Fish Got Used to Breathing Air, Doesn't Notice Difference
It's kind of interesting how I sometimes need to be reminded that I'm different. I don't mean the persistent 'harro, harro' heckling I get from ignorant prole children whom television has convinced every white person was put there for their entertainment, but that I often forget that the default perspective, even among those who work in the field of 'international relations' is that there is a distinct line between 'the Japanese' and 'outsiders', even when we've been here so long that we often don't realise that we're genetically and, at least until recently, culturally different, until we're ridiculed by children, chatted up by strangers in a language we don't usually use except for blogging, or look in the mirror.
The fact is that day to day, I'm not conscious of any difference from the dominant group. It's not because I subscribe to the Social Marxist race-is-a-social-construct dogma--I most emphatically do not--but simply because I live my life in Japanese and have had so little contact with 'western culture' for so many years that when I do encounter it I use Japan as the benchmark for comparison, not the other way around.
Most people around me, of course, don't really know me, and so they don't know this. They know only my caucasian appearance and their media-based stereotypes of what all caucasians must be, if somewhat mitigated by revelations during rare excursions into honest conversation. I still get asked if I plan to 'go home' during extended holidays, as if I don't actually live in Tottori.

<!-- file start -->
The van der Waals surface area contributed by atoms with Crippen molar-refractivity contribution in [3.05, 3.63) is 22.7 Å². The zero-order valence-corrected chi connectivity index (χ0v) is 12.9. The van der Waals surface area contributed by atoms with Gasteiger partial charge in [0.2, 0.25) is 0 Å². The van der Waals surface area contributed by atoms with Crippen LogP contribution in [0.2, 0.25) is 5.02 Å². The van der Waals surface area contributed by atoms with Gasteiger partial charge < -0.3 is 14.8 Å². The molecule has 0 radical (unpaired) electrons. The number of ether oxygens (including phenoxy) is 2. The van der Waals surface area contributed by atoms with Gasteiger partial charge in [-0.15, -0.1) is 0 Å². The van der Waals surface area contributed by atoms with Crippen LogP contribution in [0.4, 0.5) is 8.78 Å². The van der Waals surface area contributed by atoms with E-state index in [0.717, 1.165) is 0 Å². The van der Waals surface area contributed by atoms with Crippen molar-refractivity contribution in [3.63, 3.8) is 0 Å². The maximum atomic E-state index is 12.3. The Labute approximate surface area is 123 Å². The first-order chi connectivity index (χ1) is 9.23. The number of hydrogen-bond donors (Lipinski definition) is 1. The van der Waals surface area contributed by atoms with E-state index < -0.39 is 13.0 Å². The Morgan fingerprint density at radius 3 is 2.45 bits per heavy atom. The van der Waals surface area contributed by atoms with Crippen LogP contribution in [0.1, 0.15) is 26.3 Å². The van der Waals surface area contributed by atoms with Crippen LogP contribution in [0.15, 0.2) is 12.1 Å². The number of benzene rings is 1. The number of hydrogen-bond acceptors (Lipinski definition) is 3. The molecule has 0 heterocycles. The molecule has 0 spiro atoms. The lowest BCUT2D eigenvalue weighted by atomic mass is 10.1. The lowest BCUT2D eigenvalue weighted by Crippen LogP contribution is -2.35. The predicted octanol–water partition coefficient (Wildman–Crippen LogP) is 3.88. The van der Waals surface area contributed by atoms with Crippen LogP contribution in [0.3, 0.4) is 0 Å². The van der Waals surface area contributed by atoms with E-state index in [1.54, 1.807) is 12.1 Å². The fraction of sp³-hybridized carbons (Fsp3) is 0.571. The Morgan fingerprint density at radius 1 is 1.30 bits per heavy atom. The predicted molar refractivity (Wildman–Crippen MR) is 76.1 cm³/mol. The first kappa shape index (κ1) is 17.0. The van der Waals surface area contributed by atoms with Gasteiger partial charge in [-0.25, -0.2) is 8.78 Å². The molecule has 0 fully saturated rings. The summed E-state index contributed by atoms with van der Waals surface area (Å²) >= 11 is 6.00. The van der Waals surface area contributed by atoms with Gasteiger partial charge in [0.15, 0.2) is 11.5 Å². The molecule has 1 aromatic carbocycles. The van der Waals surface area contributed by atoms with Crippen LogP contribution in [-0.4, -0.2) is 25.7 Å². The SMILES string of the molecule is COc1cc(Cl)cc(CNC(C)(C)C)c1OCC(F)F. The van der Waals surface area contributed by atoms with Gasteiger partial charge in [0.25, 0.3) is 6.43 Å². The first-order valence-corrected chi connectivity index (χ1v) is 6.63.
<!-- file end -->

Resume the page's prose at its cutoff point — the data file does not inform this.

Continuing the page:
Thus when I make a self-deprecating joke, such as about my own age in contrast to a room full of young whippersnappers, if the joke happens to include some aspect of something perceived to be 'Japanese', in contrast to myself, 'the Japanese' might be offended. In order for that to work, they need to be a lot more racially aware than I am. Actually, they have to be committed to an idea of 'us' vs. 'them', which I can't seem to maintain in the absence of a community of immigrants. This, to me, is the way it should be; one has only to look at the growing destabilisation in the west to see that reckless immigration policy isn't necessarily good for a society.
But it's also part of the reason I don't like going out so much.
'Well, it looks like you're staying here for good,' I wasn't recently told when making some renovations to my garden. It always seems to surprise people. 'Sure, he's married and has a twenty-year loan on his house, but he'll eventually get divorced, sell his house, and go back where he belongs, won't he?'
Just as travelers in the Middle Ages were destined to spend the night wherever they happened to be when night fell, so a man in his middle age is likely to spend the rest of his years in whatever country his life and work is by that time established. Sometimes his DNA is different from that of the locals, but he does his best to mimic their ways and not cause trouble. It could be argued that, all told, I've given a good bit more to this country than I've received. I'm quite happy for that. If I had felt any sense of loss, reading George Mikes pretty much cured me of it. I don't really 'belong' anywhere I've been so far, even where I was born--but I can still make the best of where I am, and always keep as a never-ending goal that humanity were a little bit better off with me than without me.